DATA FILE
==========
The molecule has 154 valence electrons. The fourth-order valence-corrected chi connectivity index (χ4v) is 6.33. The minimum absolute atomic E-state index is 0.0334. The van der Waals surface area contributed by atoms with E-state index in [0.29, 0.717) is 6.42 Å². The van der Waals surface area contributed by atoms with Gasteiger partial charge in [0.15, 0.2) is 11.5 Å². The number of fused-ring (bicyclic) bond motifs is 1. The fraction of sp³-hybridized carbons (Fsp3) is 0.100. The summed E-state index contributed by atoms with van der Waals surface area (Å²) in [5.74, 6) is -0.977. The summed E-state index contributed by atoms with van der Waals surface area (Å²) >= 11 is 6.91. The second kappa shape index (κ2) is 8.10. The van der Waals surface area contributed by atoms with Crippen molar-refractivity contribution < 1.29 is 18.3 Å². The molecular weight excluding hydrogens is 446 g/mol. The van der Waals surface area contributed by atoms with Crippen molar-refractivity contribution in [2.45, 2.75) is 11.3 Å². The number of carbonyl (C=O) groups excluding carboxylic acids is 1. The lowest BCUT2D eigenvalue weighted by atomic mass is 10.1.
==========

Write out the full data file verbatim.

The molecule has 154 valence electrons. The fourth-order valence-corrected chi connectivity index (χ4v) is 6.33. The minimum absolute atomic E-state index is 0.0334. The van der Waals surface area contributed by atoms with E-state index in [0.29, 0.717) is 6.42 Å². The van der Waals surface area contributed by atoms with Gasteiger partial charge in [0.15, 0.2) is 11.5 Å². The number of fused-ring (bicyclic) bond motifs is 1. The fraction of sp³-hybridized carbons (Fsp3) is 0.100. The summed E-state index contributed by atoms with van der Waals surface area (Å²) in [5.74, 6) is -0.977. The summed E-state index contributed by atoms with van der Waals surface area (Å²) >= 11 is 6.91. The second kappa shape index (κ2) is 8.10. The van der Waals surface area contributed by atoms with Crippen molar-refractivity contribution < 1.29 is 18.3 Å². The molecular weight excluding hydrogens is 446 g/mol. The van der Waals surface area contributed by atoms with Crippen molar-refractivity contribution in [2.45, 2.75) is 11.3 Å². The number of carbonyl (C=O) groups excluding carboxylic acids is 1. The lowest BCUT2D eigenvalue weighted by atomic mass is 10.1.